Divorce and Insurance Policies

Divorce can have a devastating financial toll on families, including figuring out the costs of insurance going forward, and which parties will benefit from prior policies that have been paid into for the length of the marriage. Not having insurance can be very disruptive for a family, especially those who may have specific health care needs for either the parents or children. All types of insurance should be re-evaluated during a divorce, such as health, life, home and car insurance policies.

Health insurance

After serving a divorce petition, the parties are restricted from cancelling any insurance policies covering the parties or their children. This lasts until there is a final agreement to remove certain family members from the insurance, or otherwise continue providing insurance under certain provisions. This is a common problem for parties because many unemployed spouses rely on their employed spouse’s insurance to cover them and the children. With the help of an experienced attorney, the parties can negotiate to either keep insurance as is, or continue covering at least the children under the employed spouse’s benefits. It’s important to let your attorney know of any specific medical needs you or your children may have that make health insurance a particular necessary for your family.

Life insurance

Life insurance is usually a more hotly debated issue since large amounts of money are contributed to these policies each year. Most commonly, a spouse is listed as the beneficiary by name, and not by the description of “current spouse.” That is why it’s necessary to contact your life insurance plan after a divorce and remove your ex-spouse as the beneficiary, and add another beneficiary if necessary (such as a new spouse.) A final divorce judgment from the court is not sufficient to remove your ex-spouse from the policy. This must be done by contacting your insurance provider directly.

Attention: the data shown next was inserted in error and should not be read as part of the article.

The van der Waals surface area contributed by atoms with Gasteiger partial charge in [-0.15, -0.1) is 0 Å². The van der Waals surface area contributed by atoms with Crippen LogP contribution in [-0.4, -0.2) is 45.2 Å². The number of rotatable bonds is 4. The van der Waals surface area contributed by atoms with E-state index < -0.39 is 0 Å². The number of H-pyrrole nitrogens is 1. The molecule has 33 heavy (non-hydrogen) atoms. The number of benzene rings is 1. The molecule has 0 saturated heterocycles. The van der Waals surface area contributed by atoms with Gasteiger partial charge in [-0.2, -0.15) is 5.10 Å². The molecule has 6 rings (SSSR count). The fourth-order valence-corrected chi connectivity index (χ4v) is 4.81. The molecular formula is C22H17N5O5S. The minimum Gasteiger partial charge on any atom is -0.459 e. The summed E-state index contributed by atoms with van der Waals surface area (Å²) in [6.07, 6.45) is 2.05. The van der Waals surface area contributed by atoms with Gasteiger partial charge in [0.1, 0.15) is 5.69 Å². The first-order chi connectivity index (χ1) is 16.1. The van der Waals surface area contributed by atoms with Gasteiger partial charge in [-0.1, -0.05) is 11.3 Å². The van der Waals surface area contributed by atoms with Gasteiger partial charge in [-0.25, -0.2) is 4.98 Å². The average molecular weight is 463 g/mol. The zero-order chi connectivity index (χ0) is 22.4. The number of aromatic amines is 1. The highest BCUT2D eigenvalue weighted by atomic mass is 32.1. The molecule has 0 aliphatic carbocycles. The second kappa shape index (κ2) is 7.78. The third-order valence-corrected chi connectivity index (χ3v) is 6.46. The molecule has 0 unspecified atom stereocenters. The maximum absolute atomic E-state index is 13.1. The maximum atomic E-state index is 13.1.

Home and car insurance

Many home insurance companies provide discounted rates to married couples, so it’s important to make sure you notify your provider of your change in marital status to be clear as to what you owe for your rates and premiums. It’s also important to verify that you are still covered under home or car insurance policies (or in the alternative, obtain your own coverage) especially if something were to happen to a car or home while your name is still on the title or deed. Make sure to notify your insurance companies of any changes in ownership of your house or car so that it is clear who is liable for any incidents that may arise, and who is going to be protected for that liability.

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